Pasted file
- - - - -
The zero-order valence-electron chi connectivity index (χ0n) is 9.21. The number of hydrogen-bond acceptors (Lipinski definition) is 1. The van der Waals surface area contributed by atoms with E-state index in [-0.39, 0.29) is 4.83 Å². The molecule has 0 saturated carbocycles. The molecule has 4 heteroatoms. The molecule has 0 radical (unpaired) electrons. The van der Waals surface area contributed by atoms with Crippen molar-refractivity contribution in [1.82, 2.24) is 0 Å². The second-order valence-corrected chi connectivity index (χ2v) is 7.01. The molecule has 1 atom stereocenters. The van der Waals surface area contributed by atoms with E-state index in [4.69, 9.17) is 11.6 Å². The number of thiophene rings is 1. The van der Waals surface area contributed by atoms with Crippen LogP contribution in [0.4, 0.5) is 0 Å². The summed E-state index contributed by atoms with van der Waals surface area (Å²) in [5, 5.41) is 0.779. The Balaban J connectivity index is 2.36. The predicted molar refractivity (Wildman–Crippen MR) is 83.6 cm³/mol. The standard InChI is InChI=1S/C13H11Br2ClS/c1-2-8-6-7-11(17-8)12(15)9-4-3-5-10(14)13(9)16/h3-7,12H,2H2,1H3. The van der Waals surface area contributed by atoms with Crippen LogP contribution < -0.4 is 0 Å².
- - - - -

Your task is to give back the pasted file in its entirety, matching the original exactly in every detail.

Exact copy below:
The zero-order valence-electron chi connectivity index (χ0n) is 9.21. The number of hydrogen-bond acceptors (Lipinski definition) is 1. The van der Waals surface area contributed by atoms with E-state index in [-0.39, 0.29) is 4.83 Å². The molecule has 0 saturated carbocycles. The molecule has 4 heteroatoms. The molecule has 0 radical (unpaired) electrons. The van der Waals surface area contributed by atoms with Crippen molar-refractivity contribution in [1.82, 2.24) is 0 Å². The second-order valence-corrected chi connectivity index (χ2v) is 7.01. The molecule has 1 atom stereocenters. The van der Waals surface area contributed by atoms with E-state index in [4.69, 9.17) is 11.6 Å². The number of thiophene rings is 1. The van der Waals surface area contributed by atoms with Crippen LogP contribution in [0.4, 0.5) is 0 Å². The summed E-state index contributed by atoms with van der Waals surface area (Å²) in [5, 5.41) is 0.779. The Balaban J connectivity index is 2.36. The predicted molar refractivity (Wildman–Crippen MR) is 83.6 cm³/mol. The standard InChI is InChI=1S/C13H11Br2ClS/c1-2-8-6-7-11(17-8)12(15)9-4-3-5-10(14)13(9)16/h3-7,12H,2H2,1H3. The van der Waals surface area contributed by atoms with Crippen LogP contribution < -0.4 is 0 Å².